Imperator's New Revelation

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Last revised: 14 December 2008

Contents

Imperator and His Exalted Circle

God Has Sent Me for a Special Work

Imperator and the “Seventh Sphere”
The Group that Works with Him
Angelic Help Available to the Group
Imperator’s Mission
Jesus Directs the New Revelation

The New Revelation

A New Revelation is Unfolding
On God
On the God Within
On Angels
On Humanity
On the Spirit World vs. the Physical World
On Human Duty
On the Relation Between Humanity and God
On Jesus
On the True Significance of the Life of Jesus
On Its Spiritual Symbolism
Spirit Life is Determined by the Outcome of Bodily Acts
On Sin and Its Correction
There is No Vicarious Atonement
We May not Save You from Personal Labour
On Natural Law
Life is Progressive
Our Progress Leads to and Culminates in Union with God
On the Life of the Progressive Soul: The Old Dies; the New Rises from the Grave
On Truth
On Prayer
On Worship
On Acts
On Faith
On Guidance
On Spiritualism, According to Imperator
On the Medium
On the Seeker
Estimating the Merits of Our Revelation
Our View is Pure, Divine, Ennobling

The False Shell of Orthodoxy

On Dogma in Earthly Theology
On Dogma in Spirit Theology
On The Nature of Revelation and the Character of Inspiration
Revelation is Progressive
A New Revelation Must be Made Slowly, Gradually
Not Everyone Accepts a New Revelation
Sometimes We Build on Faith; Sometimes Destruction Must Precede Construction
It may Take Long for the Harvest, but It will Come

From Earliest Times to Jesus

When God was Made in the Image of Man
From Melchizedek to Jesus
A Religion of Scribes and Pharisees
Errors in the Bible, Its Translation, and Its Interpretation
Alterations in the Conception of God

Other Religions

Each Religion has but a Fragment of the Truth
The Relevance of Other Religions
Significance of Certain Religious Occasions

Reviewing the Work

The Medium’s Development
Imperator Summarizes the New Revelation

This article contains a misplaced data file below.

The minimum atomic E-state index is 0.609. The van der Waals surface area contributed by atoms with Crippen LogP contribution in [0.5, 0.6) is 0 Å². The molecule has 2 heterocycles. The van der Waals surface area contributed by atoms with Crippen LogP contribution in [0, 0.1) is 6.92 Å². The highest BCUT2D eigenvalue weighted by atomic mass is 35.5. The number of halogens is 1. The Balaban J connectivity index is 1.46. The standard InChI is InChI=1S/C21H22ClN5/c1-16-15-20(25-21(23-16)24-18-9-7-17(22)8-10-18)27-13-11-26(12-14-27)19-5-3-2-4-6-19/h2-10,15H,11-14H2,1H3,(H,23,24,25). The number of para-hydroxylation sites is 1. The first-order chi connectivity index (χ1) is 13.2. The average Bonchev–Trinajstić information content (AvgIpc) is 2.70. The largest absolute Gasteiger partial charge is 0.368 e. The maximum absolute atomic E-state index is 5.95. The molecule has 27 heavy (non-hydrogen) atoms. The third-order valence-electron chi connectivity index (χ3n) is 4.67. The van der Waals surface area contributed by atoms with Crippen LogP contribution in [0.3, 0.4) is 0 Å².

Imperator and His Exalted Circle

Ed. I personally have found “Imperator’s” New Revelation to be so compelling that I have decided to devote a separate book to it. Imperator and his colleagues spoke through Rev. Stainton Moses (1839-1892), an English clergyman, beginning from the early 1870s. Imperator claims to have been the prophet Malachi in his last lifetime, responsible for assembling the Old Testament in the form in which it has reached us today. He is joined by forty-nine other exalted spirits who include Plotinus, Al Ghazzali, Hippolytus, and Alexander Achillini.

The first thing that struck me about Imperator’s teachings was the thorough renovation he carried out on western contemporary religion, tearing down the old and fabulous, salvaging what could be saved, and discarding the rest. Imperator claimed to be doing for the Christianity of today what Jesus did for the Judaism of his day. He laid bare the anthropomorphic views of God in the Old Testament and showed the impossibility of God being vengeful, bloodthirsty, and so on. He traced revelation from Melchizedek to Jesus and demonstrated the progressive nature of revelation. He showed the personal filter through which each of the prophets viewed God and revealed the extent to which each vision was partial and personal. Only one who had been a prophet in his day, it seems to me, could have done so extensive a reinterpretation.

There is often a marked contrast between Imperator’s speaking and that of the other members of his band. However, despite the often-detectable difference, Stainton Moses and his amenuensis (Mrs. Stanhope Speer) do not always identify the speaker. I have available to me no way of knowing with certainty who gave which teaching. Thus, it may be well to see “Imperator” as a group name, unless otherwise specifically stated, and not limit its reach simply to the individual, Malachi.

“Imperator” says that his mission is carried out in a group manner and explains how the process of communication often takes place:

In many cases the messages given you are not the product of any one mind, but are the collective influence of a number. Many who have been concerned with you are but the vehicles to you of a yet higher influence which is obliged to reach you in that way. We deliberate, we consult, and in many instances you receive the impression of our united thought. (1)

Though a communication may be signed by one spirit only, very frequently many are concerned in its production. As our teaching will be devoted to the rectification of theological error, and to the revealing of further Truth, many Intelligences will be concerned in revealing what they have special means of knowing. (2)

Imperator himself was not the spirit in charge of mentoring Stainton Moses or monitoring his actions on a daily basis. That task fell to the enlightened Sufi sage, Al-Ghazzali, known in the spirit circle as “Mentor.” Of Imperator, one unnamed communicator among his band states that “special individual control is not [Imperator’s] work. He rather directs general movements.”

He is one of the chiefs among the higher spirits, of whom but few return to you directly. Most of them impress their commands on intermediate spirits. Only for a great work do the higher ones return, and their work is of direction, control, plan, rather than of guiding the individual soul. (3)